Baby Owl Rescued From Rockefeller Christmas Tree After Travelling Almost 200 Miles
People travel from all over the globe to visit the world-famous Rockefeller Christmas tree, and it turns out animals travel far and wide to see it too.
One animal in particular was this baby owl, later named Rockefeller, who travelled almost 200 miles to New York City after hitching a ride on the truck carrying the huge tree to its new home at the Rockefeller Center.
The tree was being transported from Oneonta to New York City and, upon its arrival at the building in Manhattan, Rockefeller the Saw-whet owl was found nestled in the tree’s branches.
Following the discovery of the baby owl, the tree transportation company contacted Ravensbeard Wildlife Center to ask if they took in owls for rehabilitation, The Guardian reports.
Fortunately, the non-profit organisation confirmed that it did take in owls, so set about bringing Rockefeller to the centre.
The wildlife centre took to Facebook on Tuesday, November 17, to tell the story, which has since been shared over 7,000 times.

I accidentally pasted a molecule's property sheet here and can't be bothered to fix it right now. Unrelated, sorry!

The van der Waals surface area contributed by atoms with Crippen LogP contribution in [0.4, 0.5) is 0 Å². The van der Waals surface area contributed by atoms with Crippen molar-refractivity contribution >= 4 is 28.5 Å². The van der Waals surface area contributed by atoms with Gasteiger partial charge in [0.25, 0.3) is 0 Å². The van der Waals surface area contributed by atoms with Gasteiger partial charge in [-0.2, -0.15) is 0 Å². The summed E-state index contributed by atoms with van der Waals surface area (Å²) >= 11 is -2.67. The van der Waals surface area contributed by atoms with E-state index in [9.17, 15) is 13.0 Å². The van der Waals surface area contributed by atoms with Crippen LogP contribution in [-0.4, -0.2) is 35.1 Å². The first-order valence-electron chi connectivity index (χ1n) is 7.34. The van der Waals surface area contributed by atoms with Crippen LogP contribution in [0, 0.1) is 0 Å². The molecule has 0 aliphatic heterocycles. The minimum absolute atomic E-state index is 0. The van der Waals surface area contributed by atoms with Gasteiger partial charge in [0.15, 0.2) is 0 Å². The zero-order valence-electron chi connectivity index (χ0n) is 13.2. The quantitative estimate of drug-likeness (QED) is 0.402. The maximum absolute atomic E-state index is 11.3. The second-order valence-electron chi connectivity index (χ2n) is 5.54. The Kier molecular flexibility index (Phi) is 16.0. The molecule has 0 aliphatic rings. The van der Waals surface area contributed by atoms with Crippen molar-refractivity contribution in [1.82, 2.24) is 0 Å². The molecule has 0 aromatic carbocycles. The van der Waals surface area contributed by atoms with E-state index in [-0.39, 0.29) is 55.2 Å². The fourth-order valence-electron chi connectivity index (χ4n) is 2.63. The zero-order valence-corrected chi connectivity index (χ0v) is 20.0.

Part of the post read:
Ravensbeard is excited to share a rare Holiday story with you. Yesterday morning, I received a phone call from someone who asked if we take in owls for rehabilitation. I replied, “yes we do,” there was silence for a moment and she said “OK, I’ll call back when my husband comes home, he’s got the baby owl in a box tucked in for the long ride.”
The post continued, ‘She lived about an hour south so we met in the middle to do the transfer. Once secured, I peaked in the box and saw this little face looking up at me. He/she was a little Saw-whet owl, the smallest owls we have in the northeast. All baby owls are born in the spring so the idea that there was a baby owl in November didn’t make sense.’
After making the exchange with the thoughtful woman, the centre gave the small bird fluids and fed him ‘all the mice he will eat’. It had been three days since Rockefeller had eaten or drunk anything.
Despite this, Ravensbeard Wildlife Center said the bird was in ‘relatively good condition’ and confirmed that once the vet gives it the green light, Rockefeller will be released back into the wild.
I’m sure Rockefeller’s rehabilitation will fly by and he’ll be heading back home in no time.
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CreditsRavensbeard Wildlife Center/Facebook and 1 other
Ravensbeard Wildlife Center/Facebook